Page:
Donald Trump declared in a tweet on February 17 that the mainstream press is “the enemy of the American People.” This inflammatory remark was greeted by outrage mixed with anxiety. Chuck Todd of NBC’s Meet the Press spoke for many journalists when he responded, “This is not a laughing matter. I’m sorry, delegitimizing the press is un-American.”
Of course, it was just a tweet, thus far unaccompanied by any state-sponsored efforts to suppress the liberties of the media. Without excusing the president’s choice of words, it is important to understand the larger historical and political context. As uncouth as Trump’s rhetoric was, the fact remains that the government and journalists have long had an uneasy relationship, and prior presidents have, unlike Trump to date, used the power of the state to censor the press and even criminalize free speech.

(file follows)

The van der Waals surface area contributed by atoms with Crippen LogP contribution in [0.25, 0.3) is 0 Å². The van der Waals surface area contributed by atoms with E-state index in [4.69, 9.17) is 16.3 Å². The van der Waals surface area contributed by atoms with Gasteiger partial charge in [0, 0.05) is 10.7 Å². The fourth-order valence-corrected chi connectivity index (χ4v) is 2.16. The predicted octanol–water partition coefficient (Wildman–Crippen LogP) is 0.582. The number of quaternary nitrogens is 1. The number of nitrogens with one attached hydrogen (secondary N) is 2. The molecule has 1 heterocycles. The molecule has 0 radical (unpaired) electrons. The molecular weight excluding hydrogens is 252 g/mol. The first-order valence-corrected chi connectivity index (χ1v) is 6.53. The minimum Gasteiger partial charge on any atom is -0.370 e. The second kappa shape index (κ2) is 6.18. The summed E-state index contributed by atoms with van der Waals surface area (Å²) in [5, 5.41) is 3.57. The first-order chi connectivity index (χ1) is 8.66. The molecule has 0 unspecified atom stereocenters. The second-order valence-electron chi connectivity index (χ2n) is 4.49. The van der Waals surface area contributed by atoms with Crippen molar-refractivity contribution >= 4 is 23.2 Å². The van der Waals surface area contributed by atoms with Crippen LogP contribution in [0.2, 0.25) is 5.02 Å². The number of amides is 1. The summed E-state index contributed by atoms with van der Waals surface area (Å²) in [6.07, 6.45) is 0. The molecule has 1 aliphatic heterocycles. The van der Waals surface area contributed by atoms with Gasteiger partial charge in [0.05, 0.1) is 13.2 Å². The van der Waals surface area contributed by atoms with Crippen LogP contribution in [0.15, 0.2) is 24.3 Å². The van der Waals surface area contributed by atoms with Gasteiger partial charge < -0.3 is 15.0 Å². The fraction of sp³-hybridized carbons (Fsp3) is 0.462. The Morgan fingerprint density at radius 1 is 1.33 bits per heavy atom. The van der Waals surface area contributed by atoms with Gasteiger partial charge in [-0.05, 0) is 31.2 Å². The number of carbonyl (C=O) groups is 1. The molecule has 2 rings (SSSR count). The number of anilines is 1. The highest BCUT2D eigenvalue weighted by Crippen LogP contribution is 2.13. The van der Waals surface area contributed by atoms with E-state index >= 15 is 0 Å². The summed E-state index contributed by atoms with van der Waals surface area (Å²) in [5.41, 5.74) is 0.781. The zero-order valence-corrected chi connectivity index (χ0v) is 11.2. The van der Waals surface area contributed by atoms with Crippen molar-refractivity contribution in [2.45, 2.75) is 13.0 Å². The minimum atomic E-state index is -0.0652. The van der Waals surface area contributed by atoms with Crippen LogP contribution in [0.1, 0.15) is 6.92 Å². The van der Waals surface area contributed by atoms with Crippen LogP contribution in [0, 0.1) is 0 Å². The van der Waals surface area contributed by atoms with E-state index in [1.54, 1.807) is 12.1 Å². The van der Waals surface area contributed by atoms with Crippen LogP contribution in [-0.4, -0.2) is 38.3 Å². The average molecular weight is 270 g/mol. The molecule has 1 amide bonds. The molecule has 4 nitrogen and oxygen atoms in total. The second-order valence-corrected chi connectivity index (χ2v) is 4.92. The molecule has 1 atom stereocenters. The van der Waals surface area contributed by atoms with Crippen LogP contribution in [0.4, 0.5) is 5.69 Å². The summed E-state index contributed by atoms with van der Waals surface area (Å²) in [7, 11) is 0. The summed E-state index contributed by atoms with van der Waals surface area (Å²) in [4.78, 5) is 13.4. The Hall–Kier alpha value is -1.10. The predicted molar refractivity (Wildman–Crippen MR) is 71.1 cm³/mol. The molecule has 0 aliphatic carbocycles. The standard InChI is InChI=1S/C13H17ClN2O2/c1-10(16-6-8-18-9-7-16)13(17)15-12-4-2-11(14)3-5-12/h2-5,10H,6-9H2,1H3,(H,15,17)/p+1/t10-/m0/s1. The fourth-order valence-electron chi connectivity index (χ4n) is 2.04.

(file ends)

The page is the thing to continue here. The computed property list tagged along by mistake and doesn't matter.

The first and most egregious example of this pattern came in the early years of the republic. During the presidency of John Adams, the opposition had coalesced behind James Madison and Thomas Jefferson under the banner of the “Republican” party (different from the modern GOP).